10. Stephen Nichols, president of Reformation Bible College, Orlando, Florida and chief academic officer,  Ligonier Ministries: 

How do people have hope in a time of uncertainty?

Jerome was a brilliant scholar, but he spent the last year of his life living in a cave outside Bethlehem, convinced the world was coming to an end. That was in A.D. 420. The Visigoths had sacked Rome. Jerome despaired, “The World sinks into ruin!” Then he retreated to his cave and he died. When things felt out of control to him, he lost control, hid out, and gave up.

Augustine responded rather differently. He realized that God is in control of all things, and that realization gave Augustine confidence to stand strong, to love God and to love [his] neighbor. He put his trust in God. It must be noted, however, that it was an active faith. Augustine orchestrated the last defense of Hippo, his city, as he lay dying and as the barbarians were at the gates. This tale of two ancient Christians can offer much instruction to us facing uncertainty and upheaval in this moment. Even as we practice appropriate social distancing—which is perhaps a way we can love our neighbor—we need not despair, not give up, not declare that all is in ruins. Instead, we can face this uncertainty with confidence and action.

This is adapted from Nichols’ book, “A Time for Confidence.”


11. Larry Taylor, president and CEO of the Association of Christian Schools International, Colorado Springs, Colorado:

You know as we heed the sound wisdom and advice of our local health and medical officials to distance ourselves and take all the other precautions, sometimes even to quarantine ourselves, may we never quarantine our faith.

 What an opportunity we have to let our light shine at this time. You know there are many children in our local public schools, private and Christian, who rely heavily on this time for the school to provide food. We can help with this. There are many local food pantries that are being stretched at this time and are having a hard time keeping up with demand. We can help with this. There are so many other ways that we can let our light shine and to be ambassadors for Jesus Christ. … let’s look beyond ourselves. What an opportunity we have to be the aroma of Christ. As it says in 2 Corinthians 2:15.


12. Mat Staver, founder and chairman of Liberty Counsel, Orlando, Florida:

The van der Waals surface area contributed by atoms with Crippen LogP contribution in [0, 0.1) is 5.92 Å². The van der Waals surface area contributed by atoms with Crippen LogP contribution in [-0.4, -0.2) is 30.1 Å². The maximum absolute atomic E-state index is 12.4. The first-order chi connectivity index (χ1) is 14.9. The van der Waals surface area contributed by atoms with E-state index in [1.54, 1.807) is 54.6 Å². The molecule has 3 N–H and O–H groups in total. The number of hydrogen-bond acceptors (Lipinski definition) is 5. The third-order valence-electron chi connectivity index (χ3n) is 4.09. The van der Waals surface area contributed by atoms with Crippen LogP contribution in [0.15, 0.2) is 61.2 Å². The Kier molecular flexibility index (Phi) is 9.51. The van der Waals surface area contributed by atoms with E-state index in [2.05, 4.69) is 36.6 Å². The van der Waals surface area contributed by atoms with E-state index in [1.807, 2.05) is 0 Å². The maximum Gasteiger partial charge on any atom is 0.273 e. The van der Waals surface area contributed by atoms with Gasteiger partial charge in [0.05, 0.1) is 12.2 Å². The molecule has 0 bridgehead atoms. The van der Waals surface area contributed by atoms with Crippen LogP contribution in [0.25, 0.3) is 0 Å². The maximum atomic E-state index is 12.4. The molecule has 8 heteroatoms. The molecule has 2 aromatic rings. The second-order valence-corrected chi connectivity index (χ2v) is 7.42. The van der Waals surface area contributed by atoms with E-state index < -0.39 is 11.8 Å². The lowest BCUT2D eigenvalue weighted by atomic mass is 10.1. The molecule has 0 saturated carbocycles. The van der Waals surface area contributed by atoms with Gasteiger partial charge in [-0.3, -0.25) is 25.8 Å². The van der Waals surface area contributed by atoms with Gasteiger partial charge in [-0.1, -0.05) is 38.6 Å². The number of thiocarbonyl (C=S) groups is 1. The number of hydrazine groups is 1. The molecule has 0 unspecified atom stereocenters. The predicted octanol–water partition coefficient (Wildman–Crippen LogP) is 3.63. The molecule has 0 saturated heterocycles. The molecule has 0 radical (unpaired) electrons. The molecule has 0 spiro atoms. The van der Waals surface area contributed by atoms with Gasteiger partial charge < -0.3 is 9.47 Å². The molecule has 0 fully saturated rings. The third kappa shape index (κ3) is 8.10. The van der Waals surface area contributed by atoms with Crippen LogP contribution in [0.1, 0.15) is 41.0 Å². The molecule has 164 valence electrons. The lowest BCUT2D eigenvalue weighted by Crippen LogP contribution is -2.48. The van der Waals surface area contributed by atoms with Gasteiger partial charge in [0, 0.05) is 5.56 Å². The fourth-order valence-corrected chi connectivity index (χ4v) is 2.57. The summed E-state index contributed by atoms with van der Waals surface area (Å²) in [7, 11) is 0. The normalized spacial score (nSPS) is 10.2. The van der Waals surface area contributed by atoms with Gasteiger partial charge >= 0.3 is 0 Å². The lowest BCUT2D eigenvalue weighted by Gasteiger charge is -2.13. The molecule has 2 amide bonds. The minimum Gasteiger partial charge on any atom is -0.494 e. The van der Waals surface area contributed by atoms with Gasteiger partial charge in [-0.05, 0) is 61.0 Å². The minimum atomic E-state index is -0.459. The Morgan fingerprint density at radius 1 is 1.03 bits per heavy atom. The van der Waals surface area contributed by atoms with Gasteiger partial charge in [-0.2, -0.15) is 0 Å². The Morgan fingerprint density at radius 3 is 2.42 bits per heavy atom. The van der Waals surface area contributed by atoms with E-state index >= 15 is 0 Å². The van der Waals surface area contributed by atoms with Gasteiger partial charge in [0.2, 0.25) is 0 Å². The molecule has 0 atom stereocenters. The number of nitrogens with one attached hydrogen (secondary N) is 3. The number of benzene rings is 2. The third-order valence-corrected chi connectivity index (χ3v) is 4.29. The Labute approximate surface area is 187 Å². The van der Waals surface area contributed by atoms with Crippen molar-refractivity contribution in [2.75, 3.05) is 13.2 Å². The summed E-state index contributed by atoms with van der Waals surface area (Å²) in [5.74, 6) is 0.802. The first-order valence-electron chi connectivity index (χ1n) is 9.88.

o   “We do not fear because we serve the Creator and our Redeemer. “Fear not, little flock.”

o   We will not add to the panic.

o   We will speak peace to all we encounter.

o   We will minister to the world the Light of the world.

o   We will be the church that Jesus called us to be and run to, not from, danger to save souls.

o   We will remember that the Gates of Hell shall not prevail against the church.

o   We will pray that this virus is crushed.

o   We will pray for our elected leaders for wisdom.

o   We will spend more time in the Word of God than we spend chasing media stories.”


13. Louis Brown Jr., executive director, Christ Medicus Foundation, Troy, Michigan: 

How can you use this time wisely?

Above all, I believe folks should use this time to be more centered on Jesus Christ and our relationship with Him. Where the suffering from this pandemic can cause despair, anxiety or panic, it is vital to pray especially for others who are sick and suffering, to take time to meditate and contemplate God, to do spiritual reading, and to regularly connect with our spiritual community by phone, video call, or social media. On a case-by-case basis and being sure to obey federal, state, and local laws and guidance, such as taking appropriate precautions like social/physical distancing, it could be appropriate to spend time alone with God in church to receive His light and wisdom and love during this time of crisis. In doing these things, we become grounded in the one foundation that is eternal. Being spiritually centered in God is not something that should be thrown out in times of challenge. Right now, being centered in God is the one thing we absolutely must do because it is the only true anchor we have. I have personally benefited greatly from watching live the celebration of the Holy Mass the last few days, viewing a brief talk on the spiritual realities of this moment from renowned theologian Dr. Ralph Martin of Renewal Ministries, and listening to the podcast of Father Mike Schmitz of Ascension Presents. We should all take advantage of these kinds of opportunities online for spiritual growth.

From this place of spiritual strength, we should then use this time to support our families, friends, and work colleagues (past or present).  Many of us are effectively sheltering in place or self-quarantining at home consistent with the guidance of our government and public health officials. However, we can still give the gift of a kind of ‘virtual’ accompaniment to family and friends through phone calls, text messages, facetime, and video chat etc. The gift of life is a glorious gift of God and simultaneously includes incredible joys and incredible suffering. During this time many of us are reminded, often painfully, that this side of life will indeed end and that one day we will stand before God. This reality can drive us to turn our hearts more fully toward God who is ultimately the fulfillment of all our desires as Dr. Ralph Martin says. While we have an opportunity to renew and deepen our relationship with God, we also have an opportunity to call friends and family to ask forgiveness from those we have hurt and who have hurt us.